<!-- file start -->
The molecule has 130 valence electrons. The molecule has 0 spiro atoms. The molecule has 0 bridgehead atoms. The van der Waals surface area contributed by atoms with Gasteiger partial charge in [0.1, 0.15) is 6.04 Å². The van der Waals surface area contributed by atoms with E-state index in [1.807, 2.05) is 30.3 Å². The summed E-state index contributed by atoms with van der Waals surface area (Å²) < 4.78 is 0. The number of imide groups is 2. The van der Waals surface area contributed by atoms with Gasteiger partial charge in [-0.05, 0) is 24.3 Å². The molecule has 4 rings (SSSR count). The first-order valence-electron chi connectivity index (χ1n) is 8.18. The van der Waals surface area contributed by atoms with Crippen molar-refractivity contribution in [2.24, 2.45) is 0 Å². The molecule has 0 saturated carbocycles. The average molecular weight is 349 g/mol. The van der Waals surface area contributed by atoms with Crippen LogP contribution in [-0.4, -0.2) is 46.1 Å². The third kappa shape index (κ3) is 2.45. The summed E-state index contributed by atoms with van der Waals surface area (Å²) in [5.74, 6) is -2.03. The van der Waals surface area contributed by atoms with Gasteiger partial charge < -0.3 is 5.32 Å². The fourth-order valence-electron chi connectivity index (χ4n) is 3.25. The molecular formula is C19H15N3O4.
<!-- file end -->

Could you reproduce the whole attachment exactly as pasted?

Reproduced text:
The molecule has 130 valence electrons. The molecule has 0 spiro atoms. The molecule has 0 bridgehead atoms. The van der Waals surface area contributed by atoms with Gasteiger partial charge in [0.1, 0.15) is 6.04 Å². The van der Waals surface area contributed by atoms with E-state index in [1.807, 2.05) is 30.3 Å². The summed E-state index contributed by atoms with van der Waals surface area (Å²) < 4.78 is 0. The number of imide groups is 2. The van der Waals surface area contributed by atoms with Gasteiger partial charge in [-0.05, 0) is 24.3 Å². The molecule has 4 rings (SSSR count). The first-order valence-electron chi connectivity index (χ1n) is 8.18. The van der Waals surface area contributed by atoms with Crippen molar-refractivity contribution in [2.24, 2.45) is 0 Å². The molecule has 0 saturated carbocycles. The average molecular weight is 349 g/mol. The van der Waals surface area contributed by atoms with Crippen LogP contribution in [-0.4, -0.2) is 46.1 Å². The third kappa shape index (κ3) is 2.45. The summed E-state index contributed by atoms with van der Waals surface area (Å²) in [5.74, 6) is -2.03. The van der Waals surface area contributed by atoms with Gasteiger partial charge < -0.3 is 5.32 Å². The fourth-order valence-electron chi connectivity index (χ4n) is 3.25. The molecular formula is C19H15N3O4.